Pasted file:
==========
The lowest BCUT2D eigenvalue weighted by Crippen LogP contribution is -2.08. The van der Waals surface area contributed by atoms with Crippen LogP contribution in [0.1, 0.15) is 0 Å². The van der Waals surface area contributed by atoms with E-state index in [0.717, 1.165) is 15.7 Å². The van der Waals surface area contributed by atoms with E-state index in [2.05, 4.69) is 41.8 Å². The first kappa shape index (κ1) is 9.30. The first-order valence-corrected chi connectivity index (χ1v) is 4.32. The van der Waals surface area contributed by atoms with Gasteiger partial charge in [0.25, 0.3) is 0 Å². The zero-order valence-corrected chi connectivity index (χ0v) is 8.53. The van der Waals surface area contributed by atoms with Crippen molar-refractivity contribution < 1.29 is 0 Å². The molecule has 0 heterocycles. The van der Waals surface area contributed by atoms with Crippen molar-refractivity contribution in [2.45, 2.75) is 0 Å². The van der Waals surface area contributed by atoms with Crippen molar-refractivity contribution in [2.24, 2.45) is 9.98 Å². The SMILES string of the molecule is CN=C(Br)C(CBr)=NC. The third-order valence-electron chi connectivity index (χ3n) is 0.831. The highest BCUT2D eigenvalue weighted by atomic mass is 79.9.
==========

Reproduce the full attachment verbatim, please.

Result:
The lowest BCUT2D eigenvalue weighted by Crippen LogP contribution is -2.08. The van der Waals surface area contributed by atoms with Crippen LogP contribution in [0.1, 0.15) is 0 Å². The van der Waals surface area contributed by atoms with E-state index in [0.717, 1.165) is 15.7 Å². The van der Waals surface area contributed by atoms with E-state index in [2.05, 4.69) is 41.8 Å². The first kappa shape index (κ1) is 9.30. The first-order valence-corrected chi connectivity index (χ1v) is 4.32. The van der Waals surface area contributed by atoms with Gasteiger partial charge in [0.25, 0.3) is 0 Å². The zero-order valence-corrected chi connectivity index (χ0v) is 8.53. The van der Waals surface area contributed by atoms with Crippen molar-refractivity contribution < 1.29 is 0 Å². The molecule has 0 heterocycles. The van der Waals surface area contributed by atoms with Crippen molar-refractivity contribution in [2.45, 2.75) is 0 Å². The van der Waals surface area contributed by atoms with Crippen molar-refractivity contribution in [2.24, 2.45) is 9.98 Å². The SMILES string of the molecule is CN=C(Br)C(CBr)=NC. The third-order valence-electron chi connectivity index (χ3n) is 0.831. The highest BCUT2D eigenvalue weighted by atomic mass is 79.9.